Or does it?  Remember, the Lord Jesus began by talking about the Father pruning the branches.  Have you ever seen a vineyard pruned after harvest.  The vines don’t look anything like they did before the harvest.  The vineyard is mass of stumps, ugly, unpromising but, as the poet has it,

                        next year blooms again,

Not bitter for the torment undergone,

Not barren for the fulness yielded up.

And for long months the vineyard is like that, unimpressive, forlorn, inauspicious, until the growth returns in the Spring.  That is the Lord’s description of us as well, after the Father has pruned us:  forlorn, unpromising, inauspicious.  Ah, now I can recognize myself in the Lord’s description of a Christian here! And there is a great deal of pruning going on all the time among Christian people.  Trouble, affliction, failure, in one way or another it is all the heavenly Father’s work of pruning.  Robert Murray McCheyne once said, “If we only saw the whole, we should see that the Father is doing little else in the world but training his vines.”  [In Bonar, 159]  There will be joy, yes; there will be sacrifice for others, yes; there will be lasting fruit in the lives of others, yes.  But there will also be the stumps cut way back for months on end.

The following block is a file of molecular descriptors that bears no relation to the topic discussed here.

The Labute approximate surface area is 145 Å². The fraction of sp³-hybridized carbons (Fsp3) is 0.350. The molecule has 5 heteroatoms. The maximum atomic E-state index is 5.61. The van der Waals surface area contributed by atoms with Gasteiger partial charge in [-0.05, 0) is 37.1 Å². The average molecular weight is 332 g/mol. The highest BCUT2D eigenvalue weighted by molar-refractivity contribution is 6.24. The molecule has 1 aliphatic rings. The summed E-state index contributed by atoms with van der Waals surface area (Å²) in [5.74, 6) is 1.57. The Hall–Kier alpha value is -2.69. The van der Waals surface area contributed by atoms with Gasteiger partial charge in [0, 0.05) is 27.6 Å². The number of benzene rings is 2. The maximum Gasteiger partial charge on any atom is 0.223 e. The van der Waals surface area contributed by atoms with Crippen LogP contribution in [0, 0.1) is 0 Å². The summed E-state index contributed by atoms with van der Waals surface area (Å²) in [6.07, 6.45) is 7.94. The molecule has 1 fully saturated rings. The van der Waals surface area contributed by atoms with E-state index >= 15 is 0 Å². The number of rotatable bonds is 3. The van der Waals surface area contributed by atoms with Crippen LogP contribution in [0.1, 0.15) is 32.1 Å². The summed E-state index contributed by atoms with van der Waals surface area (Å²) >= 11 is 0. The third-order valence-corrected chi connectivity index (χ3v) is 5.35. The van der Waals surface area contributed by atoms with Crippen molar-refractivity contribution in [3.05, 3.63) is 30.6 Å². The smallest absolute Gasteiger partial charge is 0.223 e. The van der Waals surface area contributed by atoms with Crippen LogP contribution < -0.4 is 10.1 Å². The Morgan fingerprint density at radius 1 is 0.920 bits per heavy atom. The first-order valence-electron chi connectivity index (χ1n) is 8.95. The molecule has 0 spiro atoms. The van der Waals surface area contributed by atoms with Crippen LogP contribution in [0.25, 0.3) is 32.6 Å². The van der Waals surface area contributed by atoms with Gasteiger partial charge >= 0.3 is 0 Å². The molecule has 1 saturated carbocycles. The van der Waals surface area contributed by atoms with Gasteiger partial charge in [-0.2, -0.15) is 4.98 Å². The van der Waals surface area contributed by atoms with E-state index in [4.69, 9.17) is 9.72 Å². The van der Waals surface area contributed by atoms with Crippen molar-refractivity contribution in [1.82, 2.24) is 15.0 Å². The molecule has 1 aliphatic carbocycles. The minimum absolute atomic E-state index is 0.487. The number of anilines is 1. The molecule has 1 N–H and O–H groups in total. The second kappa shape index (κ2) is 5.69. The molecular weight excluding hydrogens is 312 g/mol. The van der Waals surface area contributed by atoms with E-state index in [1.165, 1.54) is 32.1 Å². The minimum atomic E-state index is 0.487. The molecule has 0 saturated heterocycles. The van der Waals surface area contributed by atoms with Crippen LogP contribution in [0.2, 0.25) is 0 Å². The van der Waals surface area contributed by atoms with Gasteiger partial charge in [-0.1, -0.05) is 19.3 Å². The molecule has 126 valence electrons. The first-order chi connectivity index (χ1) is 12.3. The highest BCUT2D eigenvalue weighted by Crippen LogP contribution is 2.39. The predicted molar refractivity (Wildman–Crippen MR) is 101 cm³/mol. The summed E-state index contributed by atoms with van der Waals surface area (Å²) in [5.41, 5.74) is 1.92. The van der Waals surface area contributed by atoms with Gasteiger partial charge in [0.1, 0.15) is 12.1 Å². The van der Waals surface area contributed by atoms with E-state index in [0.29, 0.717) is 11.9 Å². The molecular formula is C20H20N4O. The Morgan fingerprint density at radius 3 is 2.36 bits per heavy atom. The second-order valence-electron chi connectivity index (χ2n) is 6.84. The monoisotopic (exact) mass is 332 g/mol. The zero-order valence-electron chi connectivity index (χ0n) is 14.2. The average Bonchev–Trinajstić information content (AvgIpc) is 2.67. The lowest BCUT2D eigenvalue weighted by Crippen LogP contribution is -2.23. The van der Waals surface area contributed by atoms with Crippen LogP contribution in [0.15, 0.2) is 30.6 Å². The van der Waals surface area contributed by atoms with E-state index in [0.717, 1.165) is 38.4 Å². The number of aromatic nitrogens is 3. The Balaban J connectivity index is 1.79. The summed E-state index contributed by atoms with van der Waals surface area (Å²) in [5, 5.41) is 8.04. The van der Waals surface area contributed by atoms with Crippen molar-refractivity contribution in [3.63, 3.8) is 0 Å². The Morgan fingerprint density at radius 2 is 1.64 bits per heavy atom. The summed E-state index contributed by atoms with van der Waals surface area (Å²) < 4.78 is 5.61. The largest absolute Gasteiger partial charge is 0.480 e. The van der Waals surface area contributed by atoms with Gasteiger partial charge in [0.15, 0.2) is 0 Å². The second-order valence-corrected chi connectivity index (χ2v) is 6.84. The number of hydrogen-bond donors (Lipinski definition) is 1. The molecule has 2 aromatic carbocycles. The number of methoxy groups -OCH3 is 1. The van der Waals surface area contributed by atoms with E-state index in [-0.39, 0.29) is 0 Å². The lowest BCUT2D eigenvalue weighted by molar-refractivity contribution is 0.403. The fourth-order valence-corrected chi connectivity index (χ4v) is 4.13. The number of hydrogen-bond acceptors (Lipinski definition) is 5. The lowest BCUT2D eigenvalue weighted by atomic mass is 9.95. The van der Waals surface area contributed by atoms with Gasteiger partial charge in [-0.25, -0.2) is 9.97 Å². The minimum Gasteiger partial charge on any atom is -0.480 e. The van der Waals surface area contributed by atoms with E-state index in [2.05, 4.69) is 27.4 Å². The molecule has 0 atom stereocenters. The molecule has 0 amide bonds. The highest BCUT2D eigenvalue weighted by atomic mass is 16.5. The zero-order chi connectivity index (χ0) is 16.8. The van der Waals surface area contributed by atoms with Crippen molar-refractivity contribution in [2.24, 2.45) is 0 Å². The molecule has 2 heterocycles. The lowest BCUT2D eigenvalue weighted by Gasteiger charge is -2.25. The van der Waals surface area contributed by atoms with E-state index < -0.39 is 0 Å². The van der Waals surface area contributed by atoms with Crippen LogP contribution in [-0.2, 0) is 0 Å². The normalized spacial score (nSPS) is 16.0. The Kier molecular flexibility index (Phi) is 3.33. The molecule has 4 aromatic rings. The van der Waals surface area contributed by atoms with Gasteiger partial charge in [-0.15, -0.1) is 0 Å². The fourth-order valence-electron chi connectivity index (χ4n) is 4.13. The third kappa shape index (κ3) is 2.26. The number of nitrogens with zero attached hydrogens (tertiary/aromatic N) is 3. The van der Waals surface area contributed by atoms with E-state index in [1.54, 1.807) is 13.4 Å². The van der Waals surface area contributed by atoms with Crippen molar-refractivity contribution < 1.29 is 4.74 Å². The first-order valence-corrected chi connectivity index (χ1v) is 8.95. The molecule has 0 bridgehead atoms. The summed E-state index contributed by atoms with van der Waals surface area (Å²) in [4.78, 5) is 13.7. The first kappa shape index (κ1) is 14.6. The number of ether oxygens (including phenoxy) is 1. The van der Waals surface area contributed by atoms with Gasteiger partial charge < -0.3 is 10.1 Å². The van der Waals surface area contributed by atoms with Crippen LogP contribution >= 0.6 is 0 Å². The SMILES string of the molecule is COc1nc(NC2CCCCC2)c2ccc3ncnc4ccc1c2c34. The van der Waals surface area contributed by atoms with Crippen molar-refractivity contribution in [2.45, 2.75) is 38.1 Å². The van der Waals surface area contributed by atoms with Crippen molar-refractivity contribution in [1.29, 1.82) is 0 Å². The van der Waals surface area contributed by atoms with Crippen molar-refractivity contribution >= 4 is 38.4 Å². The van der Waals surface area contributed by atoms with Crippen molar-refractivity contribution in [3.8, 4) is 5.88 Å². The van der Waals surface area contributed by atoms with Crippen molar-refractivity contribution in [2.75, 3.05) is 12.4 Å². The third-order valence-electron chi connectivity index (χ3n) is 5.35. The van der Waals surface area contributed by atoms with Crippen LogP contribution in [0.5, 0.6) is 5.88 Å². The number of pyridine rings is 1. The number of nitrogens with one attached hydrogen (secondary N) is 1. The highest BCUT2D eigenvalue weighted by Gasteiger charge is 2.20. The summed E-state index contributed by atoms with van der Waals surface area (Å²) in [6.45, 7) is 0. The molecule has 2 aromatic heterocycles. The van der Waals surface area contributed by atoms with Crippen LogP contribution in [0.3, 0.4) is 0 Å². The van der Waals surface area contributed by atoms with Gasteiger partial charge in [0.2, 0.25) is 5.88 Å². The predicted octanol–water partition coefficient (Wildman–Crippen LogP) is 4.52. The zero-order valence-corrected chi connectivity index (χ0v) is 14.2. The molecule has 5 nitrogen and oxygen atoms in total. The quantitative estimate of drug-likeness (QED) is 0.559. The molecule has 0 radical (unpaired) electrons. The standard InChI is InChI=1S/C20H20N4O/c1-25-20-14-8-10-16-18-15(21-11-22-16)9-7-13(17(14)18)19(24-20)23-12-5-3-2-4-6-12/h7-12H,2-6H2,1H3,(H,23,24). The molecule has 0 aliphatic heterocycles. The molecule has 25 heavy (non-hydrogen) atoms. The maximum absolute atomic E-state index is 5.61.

Listen to this from a letter that Alexander Whyte wrote to his son.

“Bouqueron, above Grenoble, Sabbath forenoon, 19th April, 1903.  My Dear Robert, — After breakfast and family worship this morning, we each took our own favourite book and separated for the forenoon.  I selected for my retreat the great vineyard that covers the sunny slope above Grenoble, and which commands a fine view of the rich valley and the beautifully-situated city below, and the splendid chain of snow-white Alps beyond.  I know and am quite sure that I am now in the very heart of an immense vineyard, but it does not look like it.  The scene all around me is like anything but a vineyard, as we in Scotland imagine a vineyard to be.  For the vines all around me are the most unpromising, and almost forbidding things possible.  They are black, dry, twisted, knotted, gnarled; hacked at the root with the vinedresser’s axe, and hewn to pieces in all their branches with his pruning-knife.  The truth is the vines all around me, both roots and branches, are more like brands plucked out of the burning than living things, or things with any hope of life in them.  The apple-trees are covered with their snow-white blossoms.  The cherry-trees and the plum-trees also are perfectly gorgeous with their gold and purple plumage.  But it is only here and there that I can discover the smallest bud of green promise in all these miles on miles of vineyard.  And yet though I have not been able to tell you the half of this hopeless looking scene, if you were to come to this beautiful land in autumn you would find this whole hillside simply groaning under its immense loads of gold and silver grapes.